Top Three Kiwi-Owned Personal Finance Apps That I Use

Us Kiwis are well known for our ingenuity! New Zealand is lucky to have such a deep pool of innovation, especially in fintech. Rachel details her favorite Kiwi-owned finance apps, and how she’s used them to create a living ecosystem for all aspects of her financial management.

I’m not going to lie: In New Zealand we’re spoiled for choice for fantastic Kiwi-owned, homegrown personal finance apps and websites. I could talk about Sorted, where I’ve spent hours playing around with mortgage and retirement calculators. I could go on a tangent about, and how it’s great to see how much tax you’re really paying. I could mention investment platforms Hatch and Sharesies, neither of which I’ve used (yet) but both of which I’ve heard good things about.

But I won’t. I’ll stick to my top three, the apps I use day in and day out to manage my money from start to finish: Hnry, Kernel, and PocketSmith.


What they are: Hnry first grabbed my attention when some astute bloke on social media replied to their slogan of “Never think about tax again!” with the comment, “I tried that but the IRD don’t like it.” Once I’d stopped laughing, I started reading. Hnry, it turns out, is a playful but scarily efficient one-stop-shop for freelancers looking to simplify the business admin of invoices and taxes.

How I use them: As a freelance writer, Hnry is the start of my money train. It’s invaluable. Here I invoice clients and track outstanding invoices. Here my tax is paid for me before any money ever sees my bank accounts. Here I divert 10% of my income to my church and, when I can afford it, another 5% to my investment accounts with Kernel.


What they are: Kernel’s tagline of “Grow your wealth, spend your time” reflects their values and offerings with pinpoint accuracy. The investment platform started out purely as an index fund provider, but in recent times has branched out to Kiwisaver (with jaw-droppingly low fees) and a Notice Saver with interest rates that rival even the best banks.

Also, they make a bangin’ podcast called It’s No Secret.

How I use them: If money is a train, Kernel is the next stop for mine. When I have enough cashflow, I add 5% into my High Growth KiwiSaver, up to the $1,042.86 a year needed to get the government match of $521.43 (because where else do you get a guaranteed 50% return on your money?). As a freelancer, I don’t have an employer to match my contributions — which means there’s not a lot of benefit in sinking more money into government-controlled retirement funds that I can’t access until I’m 65. Past the match amount, I put money into my personal retirement/investment fund, a 50/50 mix of the NZ 50 ESG-Tilted and the Global 100.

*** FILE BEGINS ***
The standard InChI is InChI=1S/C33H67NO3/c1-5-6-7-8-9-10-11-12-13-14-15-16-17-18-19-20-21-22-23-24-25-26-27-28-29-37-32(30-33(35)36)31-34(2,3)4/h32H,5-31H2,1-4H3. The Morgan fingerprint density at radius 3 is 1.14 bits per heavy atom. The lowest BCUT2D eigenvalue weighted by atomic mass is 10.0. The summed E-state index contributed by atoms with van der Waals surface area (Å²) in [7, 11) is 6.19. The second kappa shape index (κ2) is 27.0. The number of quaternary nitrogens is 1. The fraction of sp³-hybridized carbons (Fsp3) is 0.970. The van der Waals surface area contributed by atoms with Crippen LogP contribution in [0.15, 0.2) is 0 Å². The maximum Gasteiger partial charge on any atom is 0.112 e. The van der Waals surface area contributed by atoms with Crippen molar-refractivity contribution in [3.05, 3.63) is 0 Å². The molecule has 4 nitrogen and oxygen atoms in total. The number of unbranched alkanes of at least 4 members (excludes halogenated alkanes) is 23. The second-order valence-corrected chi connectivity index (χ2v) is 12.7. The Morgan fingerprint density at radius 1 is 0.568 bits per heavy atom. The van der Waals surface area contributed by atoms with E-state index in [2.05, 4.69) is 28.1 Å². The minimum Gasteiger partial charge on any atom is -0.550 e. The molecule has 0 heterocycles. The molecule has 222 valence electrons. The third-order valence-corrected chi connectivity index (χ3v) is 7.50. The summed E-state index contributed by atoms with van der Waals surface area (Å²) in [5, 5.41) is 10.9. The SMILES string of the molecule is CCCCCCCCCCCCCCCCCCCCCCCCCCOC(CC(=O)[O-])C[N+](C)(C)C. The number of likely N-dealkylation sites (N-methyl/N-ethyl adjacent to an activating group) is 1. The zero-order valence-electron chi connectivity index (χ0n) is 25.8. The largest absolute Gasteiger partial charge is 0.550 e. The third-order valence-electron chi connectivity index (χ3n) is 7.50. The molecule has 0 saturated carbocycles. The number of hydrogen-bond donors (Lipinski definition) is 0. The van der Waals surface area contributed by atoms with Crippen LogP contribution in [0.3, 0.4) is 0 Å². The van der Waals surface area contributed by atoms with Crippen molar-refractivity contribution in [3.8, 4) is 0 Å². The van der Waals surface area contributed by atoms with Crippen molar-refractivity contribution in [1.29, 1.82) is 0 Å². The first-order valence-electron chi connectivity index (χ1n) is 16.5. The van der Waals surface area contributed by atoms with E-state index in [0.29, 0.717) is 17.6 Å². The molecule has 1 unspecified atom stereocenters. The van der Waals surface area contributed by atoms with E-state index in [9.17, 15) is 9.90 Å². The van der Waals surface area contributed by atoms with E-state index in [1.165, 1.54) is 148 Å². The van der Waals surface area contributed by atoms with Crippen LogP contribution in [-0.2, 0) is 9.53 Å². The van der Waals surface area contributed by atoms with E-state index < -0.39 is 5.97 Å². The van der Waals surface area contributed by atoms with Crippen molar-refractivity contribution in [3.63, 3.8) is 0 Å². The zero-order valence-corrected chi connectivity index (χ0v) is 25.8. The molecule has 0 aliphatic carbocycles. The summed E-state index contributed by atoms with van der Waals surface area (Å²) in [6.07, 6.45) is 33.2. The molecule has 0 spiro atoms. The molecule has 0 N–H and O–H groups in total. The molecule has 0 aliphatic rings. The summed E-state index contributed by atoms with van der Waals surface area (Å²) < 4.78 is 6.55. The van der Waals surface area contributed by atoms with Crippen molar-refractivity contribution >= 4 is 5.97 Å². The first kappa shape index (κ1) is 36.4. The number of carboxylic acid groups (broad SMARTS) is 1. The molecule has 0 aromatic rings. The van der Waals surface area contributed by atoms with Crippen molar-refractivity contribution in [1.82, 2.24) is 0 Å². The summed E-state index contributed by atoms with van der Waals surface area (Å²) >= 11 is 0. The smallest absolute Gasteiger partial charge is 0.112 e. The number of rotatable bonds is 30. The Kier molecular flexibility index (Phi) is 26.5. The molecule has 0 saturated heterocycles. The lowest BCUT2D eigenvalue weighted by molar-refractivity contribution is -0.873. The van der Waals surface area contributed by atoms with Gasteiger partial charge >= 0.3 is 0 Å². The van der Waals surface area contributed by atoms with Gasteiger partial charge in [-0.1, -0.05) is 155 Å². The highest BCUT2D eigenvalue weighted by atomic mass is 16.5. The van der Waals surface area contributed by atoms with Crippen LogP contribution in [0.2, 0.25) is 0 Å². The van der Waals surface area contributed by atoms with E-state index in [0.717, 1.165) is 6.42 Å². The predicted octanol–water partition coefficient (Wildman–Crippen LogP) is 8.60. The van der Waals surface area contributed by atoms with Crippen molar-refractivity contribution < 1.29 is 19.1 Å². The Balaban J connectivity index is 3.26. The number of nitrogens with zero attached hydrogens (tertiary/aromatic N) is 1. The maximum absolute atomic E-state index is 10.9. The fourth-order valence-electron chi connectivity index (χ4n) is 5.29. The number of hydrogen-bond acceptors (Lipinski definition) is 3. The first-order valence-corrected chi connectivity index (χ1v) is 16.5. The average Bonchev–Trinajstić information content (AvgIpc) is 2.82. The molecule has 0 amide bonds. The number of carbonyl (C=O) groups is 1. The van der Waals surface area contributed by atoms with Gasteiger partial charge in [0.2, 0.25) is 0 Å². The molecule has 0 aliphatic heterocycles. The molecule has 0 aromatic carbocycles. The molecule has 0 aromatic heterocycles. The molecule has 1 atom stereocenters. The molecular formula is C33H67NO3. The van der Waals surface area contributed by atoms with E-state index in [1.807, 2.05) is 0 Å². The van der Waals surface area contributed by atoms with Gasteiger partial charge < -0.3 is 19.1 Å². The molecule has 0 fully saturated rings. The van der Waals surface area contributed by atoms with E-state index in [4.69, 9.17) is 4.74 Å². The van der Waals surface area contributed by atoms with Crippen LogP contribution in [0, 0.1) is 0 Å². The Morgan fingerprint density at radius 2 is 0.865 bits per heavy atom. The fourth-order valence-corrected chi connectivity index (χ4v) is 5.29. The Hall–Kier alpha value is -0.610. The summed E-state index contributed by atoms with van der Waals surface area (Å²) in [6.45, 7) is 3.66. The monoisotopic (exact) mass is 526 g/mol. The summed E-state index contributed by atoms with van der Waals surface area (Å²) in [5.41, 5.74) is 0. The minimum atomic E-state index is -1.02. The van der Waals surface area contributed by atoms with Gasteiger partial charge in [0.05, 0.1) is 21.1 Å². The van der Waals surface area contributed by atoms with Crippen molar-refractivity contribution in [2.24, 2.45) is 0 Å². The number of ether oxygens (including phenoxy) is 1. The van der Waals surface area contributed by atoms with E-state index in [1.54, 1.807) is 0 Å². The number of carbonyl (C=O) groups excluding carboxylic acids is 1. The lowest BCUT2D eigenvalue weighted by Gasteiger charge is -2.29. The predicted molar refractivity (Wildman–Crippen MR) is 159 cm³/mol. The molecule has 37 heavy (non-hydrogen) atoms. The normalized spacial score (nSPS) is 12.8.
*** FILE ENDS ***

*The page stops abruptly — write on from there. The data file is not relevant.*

What they are: In their own words, PocketSmith is a money management tool for life’s adventures and everything in between. It boasts an impressive range of fully-custom features, from cashflow forecasting toward achieving goals, to managing multiple streams of global income, and saving for a house deposit while paying off a student loan.

This is the last stop for the money train. It’s where I do… well… basically everything else on either side of actually spending the money. I track and organize and color-code and budget and gleefully make as much of a mess as I want, like a kid with finger paint scribbling on the walls — and then I take what works, pare the system back, and streamline it again. I’m always discovering new things, like a Sankey widget, and figuring out how (or if) to integrate them into my current system.

So that’s it. The top three Kiwi-owned personal finance apps that I use on the daily — the apps that, now that I’ve found them, I couldn’t imagine not having. What are yours?

Rachel E. Wilson is an author and freelance writer based in New Zealand. She has been, variously, administrator at an ESOL non-profit, transcriber for a historian, and technical document controller at a french fry factory. She has a keen interest in financial literacy and design, and a growing collection of houseplants (pun intended).

Related articles

How I Use The Traffic Light System To Prioritize With PocketSmith
Traffic light methodologies are widely used in project, time and even behavioral management — so why not financial management too? Guest writer and PocketSmith super user Rachel uses her own custom traffic light system, and she shows us how she’s combined it with PocketSmith to organize her finances.
Using PocketSmith’s Sankey Diagram to Visualize My Money Flows
Go with the flow! Sankey diagrams are a technique to show the flow of resources, and can be a great tool for visualizing data. Hear how Rachel is using PocketSmith’s native Sankey widget to see trends and better understand and interact with her finances.
Are Online Investing Platforms Good For Beginners?
These days you can work and unwind online in an abundance of ways, and investing is no different. Online investing platforms have exploded in popularity over the past few years, offering easy and accessible entry to the stock market. But are they suitable for beginner investors? Ruth explores the world of online investing platforms, and how you can use them to start your investing journey.